Sassu, Pentcheva; Parodi, Sartori; Orchestra e Coro del Teatro Regio di Parma, Allemandi. Production: Pier'Alli. C Major 720104 (Blu-ray) or 720008 (DVD), 124 mins. (opera), 10 mins. (bonus), subtitled
Verdi's first opera kicks off C Major's bicentenary series Tutto Verdi, which promises chronological releases over fifteen months of "all twenty-six of Verdi's operas," plus the Requiem, on Blu-ray and DVD. A boxed set of the entire series is also part of the plan. The performances are from the Festival Verdi by, but not necessarily at, the Teatro Regio of Parma, twenty-six miles from Busseto, which was more or less Verdi's hometown. Oberto was recorded on the small stage of Busseto's 300-seat Teatro Verdi in 2007.
Oberto (1839) seems much more primitive than Nabucco, which followed it by only three years, but the early-Verdi virtues of melodic facility, forward drive and sheer energy are clear even in this creaky melodrama. On the eve of Riccardo and Cuniza's wedding, Leonora tells how Riccardo seduced and abandoned her. Incredibly, Cuniza gives Riccardo back to Leonora, whose father, Oberto, insists on avenging her honor anyway and fights a duel with Riccardo. Proud Oberto is slain, remorseful Riccardo flees, unhappy Cuniza is left alone, and miserable Leonora heads for a convent.
Mezzo-soprano Mariana Pentcheva, as Cuniza, offers sumptuous tone and, in her Act II aria, good trills. Tenor Fabio Sartori, as Riccardo, has an appealing timbre, fine legato and an occasional sob. Visually, they are stolid, stand-and-sing performers. In contrast, bass Giovanni Battista Parodi, as Oberto, is a nimble, persuasive actor, but his voice is thin and sounds congested at two entrances. Soprano Francesca Sassu as Leonora is lovely and expressive, but her light lyric voice is small for the role, which has many con forza markings. The chorus sounds woolly and ragged. The orchestra and Antonello Allemandi's propulsive conducting are excellent. But something's wrong when the best part of a Verdi performance is the overture.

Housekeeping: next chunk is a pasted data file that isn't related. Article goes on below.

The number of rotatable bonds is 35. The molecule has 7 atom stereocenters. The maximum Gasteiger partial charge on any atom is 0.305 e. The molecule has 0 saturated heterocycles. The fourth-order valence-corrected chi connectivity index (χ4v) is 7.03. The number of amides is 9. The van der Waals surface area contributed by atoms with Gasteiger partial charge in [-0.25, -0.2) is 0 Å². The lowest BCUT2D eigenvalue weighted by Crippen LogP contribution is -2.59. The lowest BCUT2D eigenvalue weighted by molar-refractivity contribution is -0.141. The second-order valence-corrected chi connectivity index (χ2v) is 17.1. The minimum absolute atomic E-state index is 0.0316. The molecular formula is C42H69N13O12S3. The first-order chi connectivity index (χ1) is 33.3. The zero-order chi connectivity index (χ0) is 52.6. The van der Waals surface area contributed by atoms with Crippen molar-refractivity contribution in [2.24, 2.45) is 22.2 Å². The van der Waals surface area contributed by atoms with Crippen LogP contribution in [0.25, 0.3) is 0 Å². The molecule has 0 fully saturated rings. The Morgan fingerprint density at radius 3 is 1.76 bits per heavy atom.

The stage director and set, costume and lighting designer is Pier'Alli. He seems a better designer than director: the costumes are elegant, the lighting evocative, but the staging is stylized and largely static.
Most striking is the use of hand gestures. It's not Sellars-style semaphoring, choreographed to and reinforcing the music. It's a hand language that is exaggerated, clichéd and often risible. When a messenger enters, all extend a hand to him. When someone thinks "no" or "stop," out shoots a stiff palm like a traffic cop. Want something? Hold out an open hand. Don't want it? Turn the palm down. Viewers may find their own hands stifling laughter.
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